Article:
• Wind-driven rain. This determines how shingles stand up to heavy, driving rain. The shingles are tested under Florida Building Code Test Protocol TAS-100 with the minimum slope specified by the manufacturer. No water should infiltrate through the sheathing and there should be no blow-off, tear-off or release of the shingle (or any portion of it). The test subjects the shingles to 15 minutes of wind and water, then 10 minutes off, then back on again with wind speeds going to 35, 70, 90 and 110 mph. This results in 8 inches per hour of rain to test the shingle’s performance. A camera is mounted on the underside to look for any water intrusion during the test.

AC438 also looks at the weight of the displaced surfacing over the asphalt coating. With ASTM D3462, the requirement is one gram of granule loss. AC438 requires less displaced surfacing, so more granules need to be kept on the surface of the shingle to better protect it.

These additional tests challenge shingle manufacturers to make a better-quality product to meet the requirements found in AC438. GAF was the first shingle manufacturer to provide independent verification to the requirements of AC438 and additional manufacturers have since followed. These tests are a big step forward in evaluating performance and choosing a shingle that has the qualities to stand the test of weather and time. This type of testing ultimately helps roofing contractors because they want to know that the shingles they are installing will pass these stringent tests and provide stronger protection against the elements. For homeowners, they can feel comfortable they are installing a top-performing shingle that will help protect their most valuable asset.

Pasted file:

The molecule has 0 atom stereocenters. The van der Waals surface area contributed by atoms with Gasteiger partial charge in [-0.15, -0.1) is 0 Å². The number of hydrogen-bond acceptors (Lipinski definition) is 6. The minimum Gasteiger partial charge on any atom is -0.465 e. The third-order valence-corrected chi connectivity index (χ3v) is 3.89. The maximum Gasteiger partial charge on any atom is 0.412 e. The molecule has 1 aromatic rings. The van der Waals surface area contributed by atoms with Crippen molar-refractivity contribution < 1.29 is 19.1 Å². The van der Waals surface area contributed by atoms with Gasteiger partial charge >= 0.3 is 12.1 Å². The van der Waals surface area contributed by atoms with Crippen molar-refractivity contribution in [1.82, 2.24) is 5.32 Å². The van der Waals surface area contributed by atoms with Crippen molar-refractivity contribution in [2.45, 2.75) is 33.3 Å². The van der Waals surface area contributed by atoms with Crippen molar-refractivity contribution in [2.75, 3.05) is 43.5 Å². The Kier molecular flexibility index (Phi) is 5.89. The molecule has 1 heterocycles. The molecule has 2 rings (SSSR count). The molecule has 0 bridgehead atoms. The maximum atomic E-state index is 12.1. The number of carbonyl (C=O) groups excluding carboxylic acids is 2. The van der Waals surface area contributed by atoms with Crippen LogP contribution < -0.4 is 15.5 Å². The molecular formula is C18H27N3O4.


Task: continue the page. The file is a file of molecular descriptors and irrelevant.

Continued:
Today, all GAF shingles comply with ASTM D3462 and AC438, as well as pass the industry’s two toughest wind-resistance tests: ASTM D3161, Class F (110 mph), and ASTM D7158, Class H (150 mph). These code advancements and stronger tests have helped to change the manufacturing of roofing shingles from an art to a science. This science comes through years of research, lab testing, and development to find the right mix of materials and production processes to produce a technologically advanced shingle. In fact, GAF created its own shingle science with Advanced Protection Shingle Technology, aimed at pushing the envelope to deliver shingles with the most advanced design, manufacturing, and testing techniques for quality and longevity in an asphalt shingle.